The health care debate is a complicated discussion, right? Well not really, so I have an idea to make it simple, think of your car.
Your car is a large complex machine with many moving parts, sophisticated computers keep things working and the engine must perform every time it is required to do so, not unlike your body.
To protect your financial risk you buy auto insurance and if you are like most people, you have a high deductible to keep your premiums as low as possible. In some parts of the country this coverage is modest in cost and in others quite outrageous mostly because in some areas there is abuse, higher risks and state regulation that all add to the cost. In some cases, this regulation leads to insurers abandoning the state as a place to do business.
This insurance is designed to protect you from unforeseen risk and the costs associated with that risk. The risk may come from external forces or something dumb you did yourself. The people who sell this insurance want to know the risk they are taking so if you are younger and a male you pay more, if you have a bad driving record you pay more, if you have had a number of accidents you pay more or perhaps you cannot get insurance. This is designed to keep costs down for all customers of the insurance company and of course, to minimize the risk the insurance company is taking.
If you have an accident and need repairs, the insurance company and the body shop negotiate over the work needed and the price, but of course, at that point the body shop has padded the bill a bit in anticipation of the negotiated fee from the insurer. In extreme cases, you are at the end of the road, you care is rationed and the car it totaled.
Because this vehicle is a big investment and you depend on it for many things, you take care of it. You have regular oil changes, rotate the tires, fix what is broken and you pay for all that out of your pocket because they are generally manageable costs and you expect them when you own a car. Carrying insurance for this kind of thing even if you could get it would cost too much.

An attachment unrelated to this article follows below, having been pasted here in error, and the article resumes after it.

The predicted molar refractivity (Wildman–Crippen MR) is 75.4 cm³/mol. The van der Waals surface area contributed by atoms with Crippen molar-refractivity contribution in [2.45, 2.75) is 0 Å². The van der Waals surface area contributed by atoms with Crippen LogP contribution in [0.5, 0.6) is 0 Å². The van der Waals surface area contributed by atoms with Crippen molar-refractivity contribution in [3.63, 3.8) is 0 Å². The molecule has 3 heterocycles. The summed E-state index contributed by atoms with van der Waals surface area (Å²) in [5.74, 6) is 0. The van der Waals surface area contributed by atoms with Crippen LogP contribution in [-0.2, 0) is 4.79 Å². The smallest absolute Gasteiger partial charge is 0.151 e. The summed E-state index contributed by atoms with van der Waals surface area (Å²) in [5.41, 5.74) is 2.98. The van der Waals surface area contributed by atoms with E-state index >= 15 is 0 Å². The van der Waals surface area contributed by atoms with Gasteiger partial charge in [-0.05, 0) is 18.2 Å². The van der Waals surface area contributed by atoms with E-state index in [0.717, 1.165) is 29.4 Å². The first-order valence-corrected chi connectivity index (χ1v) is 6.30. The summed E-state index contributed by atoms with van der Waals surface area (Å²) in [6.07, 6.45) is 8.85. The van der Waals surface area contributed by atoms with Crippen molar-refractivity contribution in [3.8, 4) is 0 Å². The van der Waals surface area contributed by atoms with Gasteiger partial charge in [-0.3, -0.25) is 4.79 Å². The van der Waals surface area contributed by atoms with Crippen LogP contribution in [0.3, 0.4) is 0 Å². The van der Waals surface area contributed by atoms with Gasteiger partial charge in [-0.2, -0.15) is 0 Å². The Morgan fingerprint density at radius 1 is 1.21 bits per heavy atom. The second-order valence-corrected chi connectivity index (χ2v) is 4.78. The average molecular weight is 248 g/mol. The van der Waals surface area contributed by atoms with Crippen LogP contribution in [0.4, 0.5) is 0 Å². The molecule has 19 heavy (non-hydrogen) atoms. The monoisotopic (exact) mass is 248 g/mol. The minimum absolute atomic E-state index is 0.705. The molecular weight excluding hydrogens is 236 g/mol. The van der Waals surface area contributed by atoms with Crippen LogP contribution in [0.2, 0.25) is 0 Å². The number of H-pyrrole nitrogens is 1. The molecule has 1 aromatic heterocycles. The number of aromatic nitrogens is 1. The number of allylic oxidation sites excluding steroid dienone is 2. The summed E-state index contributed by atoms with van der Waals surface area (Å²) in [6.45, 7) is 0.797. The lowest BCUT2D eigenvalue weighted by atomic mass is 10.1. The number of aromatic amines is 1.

Owning and maintaining a car is an expensive proposition, there is insurance premiums, routine maintenance, repairs, etc. In my case, I estimate that totals about $4,000 a year for two cars.
Now, take all the same facts and apply them to health care and for some reason we cannot be expected to pay for our own preventive maintenance, routine repairs and tune-ups, we need insurance. We don’t expect insurance companies to manage their risk even though when they do so, the healthier customers pay less. If we spend $4,000 to have two cars that’s ok, but if we asked to spend that on our own health it is outrageous. We have a distorted view of what is affordable. Shouldn’t our health come before our car in priority? Across the country, there are strikes over raising a health insurance premium contribution and at the same time, the auto insurance premium goes up just as fast it seems.
Five hundred dollars spent out of pocket on car repairs is the same as $500 spent out of pocket on health care, it is still $500, but $70 for a prescription is unaffordable. I remember a few years ago I wrote an article about a state that mandated coverage for birth control pills. My logic was that such a prescription was not an insurable risk, nor was it especially expensive about $20.00 per month as I recall, or was it even necessary, as there were alternatives. I was taken to task over the article because women should not be expected to pay out of pocket.
What is the difference between paying for a car and paying for health care? The difference is that we cannot be objective about health care, we do not want to spend our money on health care, it is far easier to let the costs float in the void of government or insurance rather than confront them at the point of service. This is why it is easier to raise the payroll deduction then the office visit co-pay even though logic would call for the opposite.
It is also why it is extremely risky to expand coverage before we attempt to change the mindset we have about health care and our role in paying for it.
To understand the health care system, think of it in the context of the car analogy. If health care were a car, the oil companies would decide the size of the engine in your car, the miles per gallon you receive, the number of miles you drive each year, the price of gasoline per gallon and sell you the insurance to cover it all.